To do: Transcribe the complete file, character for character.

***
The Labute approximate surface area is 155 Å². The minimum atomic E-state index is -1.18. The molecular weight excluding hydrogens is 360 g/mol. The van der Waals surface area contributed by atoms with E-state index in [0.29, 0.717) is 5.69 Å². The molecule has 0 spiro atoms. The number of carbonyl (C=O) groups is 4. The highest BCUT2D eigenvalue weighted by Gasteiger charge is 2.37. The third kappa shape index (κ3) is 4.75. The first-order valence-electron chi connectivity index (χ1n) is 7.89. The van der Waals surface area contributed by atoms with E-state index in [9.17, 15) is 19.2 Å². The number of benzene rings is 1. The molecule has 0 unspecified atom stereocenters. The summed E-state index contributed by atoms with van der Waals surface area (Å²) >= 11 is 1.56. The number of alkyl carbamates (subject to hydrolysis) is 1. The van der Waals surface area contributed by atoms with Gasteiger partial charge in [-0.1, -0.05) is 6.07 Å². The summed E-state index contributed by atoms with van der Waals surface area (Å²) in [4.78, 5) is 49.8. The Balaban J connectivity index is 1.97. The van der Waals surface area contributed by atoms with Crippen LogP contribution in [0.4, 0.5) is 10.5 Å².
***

The Labute approximate surface area is 155 Å². The minimum atomic E-state index is -1.18. The molecular weight excluding hydrogens is 360 g/mol. The van der Waals surface area contributed by atoms with E-state index in [0.29, 0.717) is 5.69 Å². The molecule has 0 spiro atoms. The number of carbonyl (C=O) groups is 4. The highest BCUT2D eigenvalue weighted by Gasteiger charge is 2.37. The third kappa shape index (κ3) is 4.75. The first-order valence-electron chi connectivity index (χ1n) is 7.89. The van der Waals surface area contributed by atoms with E-state index in [9.17, 15) is 19.2 Å². The number of benzene rings is 1. The molecule has 0 unspecified atom stereocenters. The summed E-state index contributed by atoms with van der Waals surface area (Å²) >= 11 is 1.56. The number of alkyl carbamates (subject to hydrolysis) is 1. The van der Waals surface area contributed by atoms with Gasteiger partial charge in [-0.1, -0.05) is 6.07 Å². The summed E-state index contributed by atoms with van der Waals surface area (Å²) in [4.78, 5) is 49.8. The Balaban J connectivity index is 1.97. The van der Waals surface area contributed by atoms with Crippen LogP contribution in [0.4, 0.5) is 10.5 Å².